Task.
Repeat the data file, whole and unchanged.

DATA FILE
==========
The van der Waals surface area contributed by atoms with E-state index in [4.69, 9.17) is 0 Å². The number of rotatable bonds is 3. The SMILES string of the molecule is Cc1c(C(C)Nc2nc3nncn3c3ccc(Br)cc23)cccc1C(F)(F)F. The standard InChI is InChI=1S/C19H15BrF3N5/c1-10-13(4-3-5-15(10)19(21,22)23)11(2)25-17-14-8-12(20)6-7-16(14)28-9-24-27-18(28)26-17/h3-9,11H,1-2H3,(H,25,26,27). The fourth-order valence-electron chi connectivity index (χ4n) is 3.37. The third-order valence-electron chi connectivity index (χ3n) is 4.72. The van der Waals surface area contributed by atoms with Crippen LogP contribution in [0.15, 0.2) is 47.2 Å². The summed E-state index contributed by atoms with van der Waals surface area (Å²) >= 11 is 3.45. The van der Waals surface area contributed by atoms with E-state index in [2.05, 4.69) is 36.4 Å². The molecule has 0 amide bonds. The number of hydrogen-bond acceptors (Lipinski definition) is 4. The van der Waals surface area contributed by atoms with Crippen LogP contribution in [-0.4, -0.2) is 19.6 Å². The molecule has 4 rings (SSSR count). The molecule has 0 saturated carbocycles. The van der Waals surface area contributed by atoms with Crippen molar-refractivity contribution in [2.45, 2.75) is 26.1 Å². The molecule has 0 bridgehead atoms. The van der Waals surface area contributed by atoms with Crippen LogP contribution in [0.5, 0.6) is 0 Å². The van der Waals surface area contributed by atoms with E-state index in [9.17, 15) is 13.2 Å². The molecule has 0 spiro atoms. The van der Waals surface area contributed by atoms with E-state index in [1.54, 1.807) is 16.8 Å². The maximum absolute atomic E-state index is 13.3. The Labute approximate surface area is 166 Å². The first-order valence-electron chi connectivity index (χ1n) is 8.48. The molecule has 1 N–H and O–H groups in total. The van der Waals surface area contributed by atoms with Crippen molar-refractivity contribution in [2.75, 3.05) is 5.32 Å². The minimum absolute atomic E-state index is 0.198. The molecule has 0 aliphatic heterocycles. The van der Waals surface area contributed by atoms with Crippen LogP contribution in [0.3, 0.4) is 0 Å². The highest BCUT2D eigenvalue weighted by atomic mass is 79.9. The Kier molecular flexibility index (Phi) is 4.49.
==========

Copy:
The van der Waals surface area contributed by atoms with E-state index in [4.69, 9.17) is 0 Å². The number of rotatable bonds is 3. The SMILES string of the molecule is Cc1c(C(C)Nc2nc3nncn3c3ccc(Br)cc23)cccc1C(F)(F)F. The standard InChI is InChI=1S/C19H15BrF3N5/c1-10-13(4-3-5-15(10)19(21,22)23)11(2)25-17-14-8-12(20)6-7-16(14)28-9-24-27-18(28)26-17/h3-9,11H,1-2H3,(H,25,26,27). The fourth-order valence-electron chi connectivity index (χ4n) is 3.37. The third-order valence-electron chi connectivity index (χ3n) is 4.72. The van der Waals surface area contributed by atoms with Crippen LogP contribution in [0.15, 0.2) is 47.2 Å². The summed E-state index contributed by atoms with van der Waals surface area (Å²) >= 11 is 3.45. The van der Waals surface area contributed by atoms with E-state index in [2.05, 4.69) is 36.4 Å². The molecule has 0 amide bonds. The number of hydrogen-bond acceptors (Lipinski definition) is 4. The van der Waals surface area contributed by atoms with Crippen LogP contribution in [-0.4, -0.2) is 19.6 Å². The molecule has 4 rings (SSSR count). The molecule has 0 saturated carbocycles. The van der Waals surface area contributed by atoms with Crippen molar-refractivity contribution in [2.45, 2.75) is 26.1 Å². The molecule has 0 bridgehead atoms. The van der Waals surface area contributed by atoms with Crippen LogP contribution in [0.5, 0.6) is 0 Å². The van der Waals surface area contributed by atoms with E-state index in [9.17, 15) is 13.2 Å². The molecule has 0 spiro atoms. The van der Waals surface area contributed by atoms with E-state index in [1.54, 1.807) is 16.8 Å². The maximum absolute atomic E-state index is 13.3. The Labute approximate surface area is 166 Å². The first-order valence-electron chi connectivity index (χ1n) is 8.48. The molecule has 1 N–H and O–H groups in total. The van der Waals surface area contributed by atoms with Crippen molar-refractivity contribution in [2.75, 3.05) is 5.32 Å². The minimum absolute atomic E-state index is 0.198. The molecule has 0 aliphatic heterocycles. The van der Waals surface area contributed by atoms with Crippen LogP contribution in [0.3, 0.4) is 0 Å². The highest BCUT2D eigenvalue weighted by atomic mass is 79.9. The Kier molecular flexibility index (Phi) is 4.49.